A HOODIE is a hooded sweatshirt, the garment of choice for disaffected youths who are accused of aggressive behaviour, shoplifting and violence. Stereotyping has led to the word being used for those who wear a hoodie. David Cameron, the Tory leader, was mocked by the Labour Party last year for his “ hug a hoodie” speech.


WIDE-SCREEN plasma television screens are becoming increasingly popular for home entertainment because of their brightness and high definition quality. They are designed to give the “ perfect black” for enjoying films. This is created by many tiny cells between two panels of glass holding an inert mixture of the gases neon and xenon. The gas in the cells is electrically turned into a plasma, which then excites phosphors to emit light. They are up to 103in wide and are expected to last about 60,000 hours or 27 years ( at six hours viewing a day).


EVERYONE has a carbon footprint – the effect their activities have on the climate, measured in terms of the carbon dioxide they produce. It takes into account heating, lighting, and transport. Carbon footprints can be measured by tools such as carbon calculators which allow people to see which parts of their life deserve most attention.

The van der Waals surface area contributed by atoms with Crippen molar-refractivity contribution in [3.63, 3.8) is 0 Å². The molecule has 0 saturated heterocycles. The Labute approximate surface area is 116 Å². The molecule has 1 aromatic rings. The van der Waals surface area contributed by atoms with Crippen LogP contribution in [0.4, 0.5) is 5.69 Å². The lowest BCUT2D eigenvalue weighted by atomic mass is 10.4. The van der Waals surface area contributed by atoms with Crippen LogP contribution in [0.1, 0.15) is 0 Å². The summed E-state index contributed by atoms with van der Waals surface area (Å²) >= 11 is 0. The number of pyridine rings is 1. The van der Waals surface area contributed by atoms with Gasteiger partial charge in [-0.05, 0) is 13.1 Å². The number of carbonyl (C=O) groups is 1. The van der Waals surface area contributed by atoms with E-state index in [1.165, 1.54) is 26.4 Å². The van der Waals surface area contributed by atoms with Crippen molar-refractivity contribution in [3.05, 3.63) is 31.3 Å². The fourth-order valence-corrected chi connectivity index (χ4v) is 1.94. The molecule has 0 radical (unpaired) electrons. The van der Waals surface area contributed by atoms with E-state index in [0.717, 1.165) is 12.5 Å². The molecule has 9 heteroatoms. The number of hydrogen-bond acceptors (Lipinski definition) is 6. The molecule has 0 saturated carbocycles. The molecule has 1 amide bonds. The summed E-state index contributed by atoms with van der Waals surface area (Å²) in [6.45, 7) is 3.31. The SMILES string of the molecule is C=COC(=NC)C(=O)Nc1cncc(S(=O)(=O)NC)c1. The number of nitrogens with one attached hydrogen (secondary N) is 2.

FORMED from the words “ celebrity” and “ debutante”, it refers to young women from wealthy families who receive a great deal of media attention because of their extravagant and wild lifestyles. A far cry from the high-society origins of debutantes, they include Paris Hilton and Nicole Richie who starred in The Simple Life, and Edie Sedgwick whose life as a muse to Andy Warhol was made into the film Factory Girl. British versions are more likely to be found gracing catwalks, at red- carpet openings or falling out of nightclubs – suspects include Peaches Geldof, Alexandra Richards and Elizabeth Jagger.


A USEFUL trend for those unable or unwilling to reduce their emissions. Carbon offsetting is the act of compensating for greenhouse gas emissions, for example by planting trees to counteract the effects of large amounts of personal air travel. It is very popular among celebrities and major corporations. The first step is to find your carbon footprint – a number of environmental bodies can do the calculation. You then buy “carbon offset” credits. Critics say such acts are futile and illogical and that radical lifestyle changes are needed.